I've been thinking about worlds like Keplar-62e, thought to be covered in deep oceans, and wondering about floating reefs. Could a bio-structure substantially similar to terrestrial coral hold enough gas pockets, preferably in the form of bio-generated Hydrogen, to float neutral-buoyant close to the surface or does the math just not hold up?

Edit: Pumice has been pointed out to me, how embarrassing, but I'm looking for something with less porosity and greater bulk strength to form a floating reef that will largely withstand extremes of weather etc...

  • 1
    $\begingroup$ Why hydrogen? Any gas is so much lighter than water that the difference betwen hydrogen, oxygen and carbon dioxide is irrelevant for purposes of buoyancy. And since there are buoyant rocks, I cannot see a reason why the skeleton of a coral colony couldn't be buoyant too. $\endgroup$ – AlexP Aug 21 '17 at 18:46
  • $\begingroup$ @AlexP Because hydrogen would be the least pocket for the most buoyancy, which would reduce structural issues arising, also it's one of the easier gases to justify in a biological system. And here's me with a background in Earth Science and I didn't even think of Pumice! I've been wracking my brain about this for at least a week, thank you. $\endgroup$ – Ash Aug 21 '17 at 18:53
  • 2
    $\begingroup$ The difference in the buoyancy of hydrogen and nitrogen or carbon dioxide in water is minuscule, much smaller than the difference in buoyancy caused by the variations in water salinity or temperature. And N2 or CO2 are even easier to justify in biological context; that's what fills the buoyancy chambers of the nautilus for example. And where I live pumice or pumice-like artificial stones are used as an abrasive in the bathroom -- it's an everyday material. $\endgroup$ – AlexP Aug 21 '17 at 18:58
  • $\begingroup$ @AlexP Hmm, live and learn, Nitrogen huh, how is that even a thing? I'll look at it later, time for bed. $\endgroup$ – Ash Aug 21 '17 at 19:01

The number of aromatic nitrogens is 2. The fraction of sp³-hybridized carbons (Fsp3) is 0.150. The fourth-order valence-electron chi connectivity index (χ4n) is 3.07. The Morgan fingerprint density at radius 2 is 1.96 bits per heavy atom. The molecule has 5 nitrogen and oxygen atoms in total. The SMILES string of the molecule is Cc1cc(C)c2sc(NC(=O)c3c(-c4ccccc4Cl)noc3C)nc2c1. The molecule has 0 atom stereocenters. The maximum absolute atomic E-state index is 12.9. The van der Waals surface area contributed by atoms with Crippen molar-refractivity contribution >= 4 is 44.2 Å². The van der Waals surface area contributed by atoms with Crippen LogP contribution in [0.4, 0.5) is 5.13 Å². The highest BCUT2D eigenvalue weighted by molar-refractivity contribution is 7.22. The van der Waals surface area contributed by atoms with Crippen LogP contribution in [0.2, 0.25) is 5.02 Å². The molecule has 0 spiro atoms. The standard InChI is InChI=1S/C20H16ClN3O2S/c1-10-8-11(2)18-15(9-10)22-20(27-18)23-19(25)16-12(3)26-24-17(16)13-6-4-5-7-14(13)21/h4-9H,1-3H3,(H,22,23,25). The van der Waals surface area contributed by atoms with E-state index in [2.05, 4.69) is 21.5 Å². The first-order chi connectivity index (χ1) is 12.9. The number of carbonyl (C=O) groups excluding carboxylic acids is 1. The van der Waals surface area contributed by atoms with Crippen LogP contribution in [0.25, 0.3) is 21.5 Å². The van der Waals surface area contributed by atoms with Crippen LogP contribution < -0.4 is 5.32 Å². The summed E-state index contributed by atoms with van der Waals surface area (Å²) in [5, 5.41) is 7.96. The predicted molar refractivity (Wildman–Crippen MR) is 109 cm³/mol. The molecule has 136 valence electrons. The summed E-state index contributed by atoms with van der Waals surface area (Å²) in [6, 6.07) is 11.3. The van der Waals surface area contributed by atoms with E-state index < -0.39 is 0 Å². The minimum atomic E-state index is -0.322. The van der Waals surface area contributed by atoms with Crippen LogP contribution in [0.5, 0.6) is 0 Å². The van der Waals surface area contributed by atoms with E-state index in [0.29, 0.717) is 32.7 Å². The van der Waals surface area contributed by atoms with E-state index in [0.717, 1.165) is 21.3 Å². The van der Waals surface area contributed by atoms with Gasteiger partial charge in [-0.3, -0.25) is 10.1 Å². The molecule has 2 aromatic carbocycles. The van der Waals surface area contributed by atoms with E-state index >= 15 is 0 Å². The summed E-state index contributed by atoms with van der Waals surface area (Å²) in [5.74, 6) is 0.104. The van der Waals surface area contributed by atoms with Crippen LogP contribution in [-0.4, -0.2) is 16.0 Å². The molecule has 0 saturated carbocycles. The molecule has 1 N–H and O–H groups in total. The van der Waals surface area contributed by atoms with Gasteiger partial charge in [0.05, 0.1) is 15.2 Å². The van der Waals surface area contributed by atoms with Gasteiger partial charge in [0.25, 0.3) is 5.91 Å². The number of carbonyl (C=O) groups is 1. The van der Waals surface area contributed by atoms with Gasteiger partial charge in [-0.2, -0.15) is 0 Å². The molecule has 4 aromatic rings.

• 1
    $\begingroup$ Reality-check does say it contrasts with science-based and hard-science, but consider them as three points along the scale from internal consistency to fully sourced published scientific papers. You never want more than one of the three on a question. $\endgroup$ – Separatrix Aug 22 '17 at 13:32


Coral is sensitive to depth and temperature, very sensitive to temperature. Ocean currents aren't so forgiving.

Basic requirements 18-27m, clear warm waters.

That would require them not to just float but to be neutrally buoyant at a specific depth, not easy to do when you're basically a rock. Staying in warm water is also difficult when you're a at the mercy of the currents. Your coral is very quickly going to find itself at the centre of one of the gyres (a.k.a. the garbage patches) or in cold waters at the end of a warm water current.

Coral already has difficulty surviving storms and a big storm can do a lot of damage to a reef. Without a solid rock base, and at the mercy of the rolling waves, your reef isn't going to survive long even just in deep ocean before the real storms hit. Flexibility is the key to surviving a storm, an attempt to build a large coral reef like structure will result in large waves breaking it up then the subsequent waves smashing it against itself until there's nothing but sand.

  • $\begingroup$ So floating yes, surviving no. $\endgroup$ – Ash Aug 22 '17 at 13:32
  • $\begingroup$ Yeah, that was essentially my thought too. Making it float is simple, but it just makes it far more vulnerable to the weather and currents compared to sitting on the sea bed. $\endgroup$ – Matt Bowyer Aug 22 '17 at 13:54
  • 1